It's becoming abundantly clear to everyone connected to the U.S. television economy that the once near universal reach of the cable television bundle is in decline. What’s more, the reach that remains is under growing competition and increasing value scrutiny.
The phenomena is broadly segmented into three behavioral groups:
1. Cord Cutters: Those who have abandoned the bundled TV package altogether in favor of Over The Top video only from Netflix and Amazon Prime as well as content like HBO Go and CBS All Access, a version of which was previously available as part of the bundle.
2. Cord Shavers: Those who have removed many (and often premium priced) channels from their bundle.
3. Cord Nevers: Those who never signed up for TV packages and simply buy a broadband connection (albeit often from a cable company) in order to access OTT and other digital services.
The casual conclusion reached most often is simple. If you give people the opportunity to customize, and to get just what they believe to represent a fair value exchange, that's exactly what they will do.
There is more texture to this discussion, much of which surrounds the pricing intersection of the prix fixe and a la carte models. This has been dissected extensively elsewhere although the argument that a la carte pricing would be so expensive as to eventually reduce the amount of content available does not seem to be coming true.
What is more provocative is to think about cut, shave and never (C, S, N) in the context of a couple sectors far removed from television and to consider if the reasons for the behavior are simply rooted in the rational management of the personal economy.
When C, S, N is applied to the automotive industry it would be expressed as:
1. Cutters: Those who used to own a vehicle but now do not -- for many, lease rather than purchase has been the preferred option for years.
2. Shavers: Those that used to operate multi-car households but now own or lease just one and rely on next generation car rental (ZipCar and Car2Go, the OTT services of driving), ride sharing (Lyft Line and Uber Pool) or new generation taxi services (Uber and its competitors around the world).
3. Nevers: a group or perhaps even a generation that chooses to avoid car ownership altogether, evidenced in the U.S. by the increased age of “first license” acquisition.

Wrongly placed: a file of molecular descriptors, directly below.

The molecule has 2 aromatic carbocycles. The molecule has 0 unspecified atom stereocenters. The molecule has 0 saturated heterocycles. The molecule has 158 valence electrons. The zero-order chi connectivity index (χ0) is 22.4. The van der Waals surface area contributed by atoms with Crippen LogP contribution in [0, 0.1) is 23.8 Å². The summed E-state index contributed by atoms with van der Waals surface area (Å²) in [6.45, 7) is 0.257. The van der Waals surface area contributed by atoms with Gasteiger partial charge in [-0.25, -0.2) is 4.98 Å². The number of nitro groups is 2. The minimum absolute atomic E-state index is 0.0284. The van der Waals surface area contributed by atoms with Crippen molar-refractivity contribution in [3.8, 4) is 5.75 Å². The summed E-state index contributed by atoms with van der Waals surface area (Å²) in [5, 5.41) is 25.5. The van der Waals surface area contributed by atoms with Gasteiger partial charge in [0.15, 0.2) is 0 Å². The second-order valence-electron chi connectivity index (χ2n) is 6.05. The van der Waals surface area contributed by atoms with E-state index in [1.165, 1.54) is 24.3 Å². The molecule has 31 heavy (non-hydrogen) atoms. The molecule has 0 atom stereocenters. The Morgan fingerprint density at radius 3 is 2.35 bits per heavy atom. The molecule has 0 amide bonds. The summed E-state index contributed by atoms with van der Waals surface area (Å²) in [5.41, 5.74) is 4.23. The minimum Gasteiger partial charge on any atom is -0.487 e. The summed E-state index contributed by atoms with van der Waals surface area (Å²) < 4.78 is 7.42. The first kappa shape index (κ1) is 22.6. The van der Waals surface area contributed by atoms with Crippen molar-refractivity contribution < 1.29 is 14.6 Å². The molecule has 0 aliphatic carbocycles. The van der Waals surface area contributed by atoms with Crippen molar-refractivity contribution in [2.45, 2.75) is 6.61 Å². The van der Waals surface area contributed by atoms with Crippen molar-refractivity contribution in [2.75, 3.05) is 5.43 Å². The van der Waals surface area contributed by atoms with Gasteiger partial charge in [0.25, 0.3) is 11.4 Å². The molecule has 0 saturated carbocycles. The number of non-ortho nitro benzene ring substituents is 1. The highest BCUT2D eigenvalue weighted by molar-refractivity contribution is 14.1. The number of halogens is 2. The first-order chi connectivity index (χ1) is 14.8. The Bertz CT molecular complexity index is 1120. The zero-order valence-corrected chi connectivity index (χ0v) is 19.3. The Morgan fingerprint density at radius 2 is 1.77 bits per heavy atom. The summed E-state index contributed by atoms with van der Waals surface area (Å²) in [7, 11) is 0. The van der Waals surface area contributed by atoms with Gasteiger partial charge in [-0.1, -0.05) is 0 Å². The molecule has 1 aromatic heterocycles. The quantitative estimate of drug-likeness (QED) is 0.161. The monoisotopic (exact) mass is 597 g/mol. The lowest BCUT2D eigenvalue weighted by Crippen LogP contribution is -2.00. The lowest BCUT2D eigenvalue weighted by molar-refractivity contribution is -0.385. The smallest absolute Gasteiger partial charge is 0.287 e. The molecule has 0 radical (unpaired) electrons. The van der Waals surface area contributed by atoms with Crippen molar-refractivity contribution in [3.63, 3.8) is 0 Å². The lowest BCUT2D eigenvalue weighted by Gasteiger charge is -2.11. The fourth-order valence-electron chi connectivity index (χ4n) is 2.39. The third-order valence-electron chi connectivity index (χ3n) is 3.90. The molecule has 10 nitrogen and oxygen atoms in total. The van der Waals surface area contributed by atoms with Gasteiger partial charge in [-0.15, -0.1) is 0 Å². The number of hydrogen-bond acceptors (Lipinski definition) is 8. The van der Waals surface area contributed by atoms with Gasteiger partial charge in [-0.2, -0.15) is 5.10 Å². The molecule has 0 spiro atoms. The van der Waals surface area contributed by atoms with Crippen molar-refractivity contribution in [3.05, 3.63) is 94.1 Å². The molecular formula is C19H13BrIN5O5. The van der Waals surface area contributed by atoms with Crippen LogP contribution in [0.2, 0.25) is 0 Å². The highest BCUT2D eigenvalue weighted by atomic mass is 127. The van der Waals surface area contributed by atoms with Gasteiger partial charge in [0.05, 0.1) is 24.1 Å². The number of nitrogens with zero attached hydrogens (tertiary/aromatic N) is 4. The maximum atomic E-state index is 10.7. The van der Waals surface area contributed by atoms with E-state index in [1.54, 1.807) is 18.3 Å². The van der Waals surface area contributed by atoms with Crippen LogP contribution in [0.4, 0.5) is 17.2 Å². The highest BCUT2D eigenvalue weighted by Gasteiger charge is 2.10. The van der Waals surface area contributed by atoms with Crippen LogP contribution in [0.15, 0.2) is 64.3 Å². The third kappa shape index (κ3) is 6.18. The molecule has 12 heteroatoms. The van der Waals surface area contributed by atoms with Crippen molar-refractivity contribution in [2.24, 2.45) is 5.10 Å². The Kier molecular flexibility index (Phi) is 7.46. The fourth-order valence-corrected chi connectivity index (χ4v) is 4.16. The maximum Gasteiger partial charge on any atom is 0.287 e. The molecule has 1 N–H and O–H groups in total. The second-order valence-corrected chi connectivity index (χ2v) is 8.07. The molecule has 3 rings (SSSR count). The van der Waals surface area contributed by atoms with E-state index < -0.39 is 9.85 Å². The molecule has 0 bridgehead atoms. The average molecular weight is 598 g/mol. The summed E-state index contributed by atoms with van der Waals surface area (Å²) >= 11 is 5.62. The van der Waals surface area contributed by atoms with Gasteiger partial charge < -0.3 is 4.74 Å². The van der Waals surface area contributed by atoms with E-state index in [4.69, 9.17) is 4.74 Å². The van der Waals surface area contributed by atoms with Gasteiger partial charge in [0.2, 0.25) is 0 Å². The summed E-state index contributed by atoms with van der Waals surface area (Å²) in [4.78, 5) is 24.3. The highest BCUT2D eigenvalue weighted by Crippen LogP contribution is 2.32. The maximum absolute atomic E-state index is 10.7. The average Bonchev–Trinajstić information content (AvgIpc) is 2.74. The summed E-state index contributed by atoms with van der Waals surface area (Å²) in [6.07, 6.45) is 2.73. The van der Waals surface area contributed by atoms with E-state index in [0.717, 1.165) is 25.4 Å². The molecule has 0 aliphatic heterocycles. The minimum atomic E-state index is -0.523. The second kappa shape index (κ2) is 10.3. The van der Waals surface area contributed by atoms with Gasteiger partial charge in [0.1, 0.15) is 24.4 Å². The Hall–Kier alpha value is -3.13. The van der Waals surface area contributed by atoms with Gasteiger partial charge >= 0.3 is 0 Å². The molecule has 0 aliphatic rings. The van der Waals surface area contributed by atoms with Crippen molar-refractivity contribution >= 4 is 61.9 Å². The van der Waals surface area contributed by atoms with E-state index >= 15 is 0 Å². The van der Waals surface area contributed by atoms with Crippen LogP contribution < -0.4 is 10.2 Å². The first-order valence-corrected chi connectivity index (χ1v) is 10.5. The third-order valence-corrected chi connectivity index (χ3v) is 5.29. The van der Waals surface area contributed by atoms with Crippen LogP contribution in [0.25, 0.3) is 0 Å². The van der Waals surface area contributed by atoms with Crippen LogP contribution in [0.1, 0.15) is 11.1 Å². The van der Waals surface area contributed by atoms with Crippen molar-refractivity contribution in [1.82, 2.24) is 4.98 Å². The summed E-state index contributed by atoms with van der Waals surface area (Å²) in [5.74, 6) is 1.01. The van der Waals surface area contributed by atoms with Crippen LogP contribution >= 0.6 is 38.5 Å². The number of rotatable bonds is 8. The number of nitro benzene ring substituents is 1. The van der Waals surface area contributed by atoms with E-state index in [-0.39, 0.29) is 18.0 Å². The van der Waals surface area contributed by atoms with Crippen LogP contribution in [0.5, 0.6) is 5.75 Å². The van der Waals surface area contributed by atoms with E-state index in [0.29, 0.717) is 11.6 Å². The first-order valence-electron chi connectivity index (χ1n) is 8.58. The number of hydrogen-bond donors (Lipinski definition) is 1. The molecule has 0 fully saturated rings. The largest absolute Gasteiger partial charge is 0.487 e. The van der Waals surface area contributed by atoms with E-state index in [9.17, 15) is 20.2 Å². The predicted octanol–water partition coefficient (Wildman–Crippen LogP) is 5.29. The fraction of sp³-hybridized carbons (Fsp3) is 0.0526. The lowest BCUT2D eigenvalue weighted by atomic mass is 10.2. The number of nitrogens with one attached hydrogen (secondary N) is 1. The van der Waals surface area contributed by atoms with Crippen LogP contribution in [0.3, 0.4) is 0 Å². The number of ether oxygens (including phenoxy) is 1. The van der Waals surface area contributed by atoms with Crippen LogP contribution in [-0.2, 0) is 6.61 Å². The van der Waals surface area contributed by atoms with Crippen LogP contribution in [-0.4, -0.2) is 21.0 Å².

Applied to financial services, C, S, N would be expressed as:
1. Cutters: Those who used to use a retail bank but now do not; a tiny but growing group.
2. Shavers: Those who used one institution for mortgages, checking, savings, auto loans and credit cards but now use a large portfolio of providers -- almost everyone.
3. Nevers: Those who adopt payment and financing services and even currencies that sit outside the purview of retail banks.
Clearly, personal economic optimization is an important driver of these behaviors as is the creation of technology enabled marketplaces and platforms that have lowered barriers to entry in many sectors and enabled marketplaces and the sharing economy in others. When economic advantage is combined with superior customer experience and/or user interfaces the perfect storm of disruption ensues but there are wider considerations also.
In a macro sense the real long-term shift may lie at the intersection of technological progress and the impact and after-shocks of the 2008/2009 recession. The former simultaneously created choice and a huge accelerant of product obsolescence, the latter a constant search for value and an aversion to financial commitment evidenced by increasing age profiles of first-time homeowners and parents.
Pulling the lens even further back, it’s worth noting that for 100 years the desire for ownership was a key driver that drove American dreams both modest and grand. For some that dream was fulfilled by the last payment on the car or the house, for others by an ethos summarized in the expression “he who dies with the most toys wins.” Ownership as a “life purpose” may become a historical artifact as the last baby boomers leave the work place and the members of Generation X deal with the consequences of their pre-recession choices in a slow growth world. The Millennials and Centennials that follow them might be the first (but not the last) population cohort that believe that to rent and share as both a customer and a provider (Airbnb) is a better choice both economically and socially than to buy and to own.
The implications for businesses are enormous; for those businesses that have pursued customer ownership as a precursor to customer lifetime value even more so, especially if the main driver of retention was inertia or artificial barriers to switching.
The opinions and points of view expressed in this commentary are exclusively the views of the author and do not necessarily represent the views of MediaVillage.com/MyersBizNet, Inc. management or associated bloggers.